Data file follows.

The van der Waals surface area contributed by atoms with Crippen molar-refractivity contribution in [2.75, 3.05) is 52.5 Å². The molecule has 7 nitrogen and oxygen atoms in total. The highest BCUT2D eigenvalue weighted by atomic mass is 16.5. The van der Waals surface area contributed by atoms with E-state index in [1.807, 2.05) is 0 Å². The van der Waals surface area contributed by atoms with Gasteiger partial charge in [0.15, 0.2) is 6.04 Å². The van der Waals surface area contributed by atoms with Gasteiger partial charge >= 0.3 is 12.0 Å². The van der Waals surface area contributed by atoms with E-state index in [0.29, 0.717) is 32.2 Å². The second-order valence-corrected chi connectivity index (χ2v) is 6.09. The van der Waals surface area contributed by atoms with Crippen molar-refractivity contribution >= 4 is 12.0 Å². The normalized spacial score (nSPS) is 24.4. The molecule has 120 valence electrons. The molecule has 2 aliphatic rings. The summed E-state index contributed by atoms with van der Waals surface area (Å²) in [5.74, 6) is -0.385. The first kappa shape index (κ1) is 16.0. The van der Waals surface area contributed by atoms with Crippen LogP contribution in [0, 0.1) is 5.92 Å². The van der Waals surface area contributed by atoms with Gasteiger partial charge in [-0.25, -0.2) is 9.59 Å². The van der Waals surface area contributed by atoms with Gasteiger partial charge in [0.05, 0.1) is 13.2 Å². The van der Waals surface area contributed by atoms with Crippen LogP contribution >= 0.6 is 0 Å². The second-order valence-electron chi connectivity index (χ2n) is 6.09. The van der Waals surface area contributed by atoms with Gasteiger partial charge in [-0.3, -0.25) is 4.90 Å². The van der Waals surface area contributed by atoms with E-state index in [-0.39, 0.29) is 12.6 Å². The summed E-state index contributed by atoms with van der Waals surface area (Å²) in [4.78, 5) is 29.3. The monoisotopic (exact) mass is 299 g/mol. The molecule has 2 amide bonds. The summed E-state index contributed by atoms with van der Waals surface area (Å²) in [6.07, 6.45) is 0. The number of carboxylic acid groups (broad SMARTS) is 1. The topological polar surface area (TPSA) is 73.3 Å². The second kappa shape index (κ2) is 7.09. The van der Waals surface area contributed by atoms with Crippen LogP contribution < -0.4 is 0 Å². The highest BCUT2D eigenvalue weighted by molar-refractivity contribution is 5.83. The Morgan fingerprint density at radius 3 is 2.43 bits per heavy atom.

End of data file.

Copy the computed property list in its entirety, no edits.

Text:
The van der Waals surface area contributed by atoms with Crippen molar-refractivity contribution in [2.75, 3.05) is 52.5 Å². The molecule has 7 nitrogen and oxygen atoms in total. The highest BCUT2D eigenvalue weighted by atomic mass is 16.5. The van der Waals surface area contributed by atoms with E-state index in [1.807, 2.05) is 0 Å². The van der Waals surface area contributed by atoms with Gasteiger partial charge in [0.15, 0.2) is 6.04 Å². The van der Waals surface area contributed by atoms with Gasteiger partial charge >= 0.3 is 12.0 Å². The van der Waals surface area contributed by atoms with E-state index in [0.29, 0.717) is 32.2 Å². The second-order valence-corrected chi connectivity index (χ2v) is 6.09. The van der Waals surface area contributed by atoms with Crippen molar-refractivity contribution >= 4 is 12.0 Å². The normalized spacial score (nSPS) is 24.4. The molecule has 120 valence electrons. The molecule has 2 aliphatic rings. The summed E-state index contributed by atoms with van der Waals surface area (Å²) in [5.74, 6) is -0.385. The first kappa shape index (κ1) is 16.0. The van der Waals surface area contributed by atoms with Crippen LogP contribution in [0, 0.1) is 5.92 Å². The van der Waals surface area contributed by atoms with Gasteiger partial charge in [-0.25, -0.2) is 9.59 Å². The van der Waals surface area contributed by atoms with Gasteiger partial charge in [0.05, 0.1) is 13.2 Å². The van der Waals surface area contributed by atoms with Crippen LogP contribution >= 0.6 is 0 Å². The second-order valence-electron chi connectivity index (χ2n) is 6.09. The van der Waals surface area contributed by atoms with Gasteiger partial charge in [-0.3, -0.25) is 4.90 Å². The van der Waals surface area contributed by atoms with E-state index in [-0.39, 0.29) is 12.6 Å². The summed E-state index contributed by atoms with van der Waals surface area (Å²) in [4.78, 5) is 29.3. The monoisotopic (exact) mass is 299 g/mol. The molecule has 2 amide bonds. The summed E-state index contributed by atoms with van der Waals surface area (Å²) in [6.07, 6.45) is 0. The number of carboxylic acid groups (broad SMARTS) is 1. The topological polar surface area (TPSA) is 73.3 Å². The second kappa shape index (κ2) is 7.09. The van der Waals surface area contributed by atoms with Crippen LogP contribution < -0.4 is 0 Å². The highest BCUT2D eigenvalue weighted by molar-refractivity contribution is 5.83. The Morgan fingerprint density at radius 3 is 2.43 bits per heavy atom.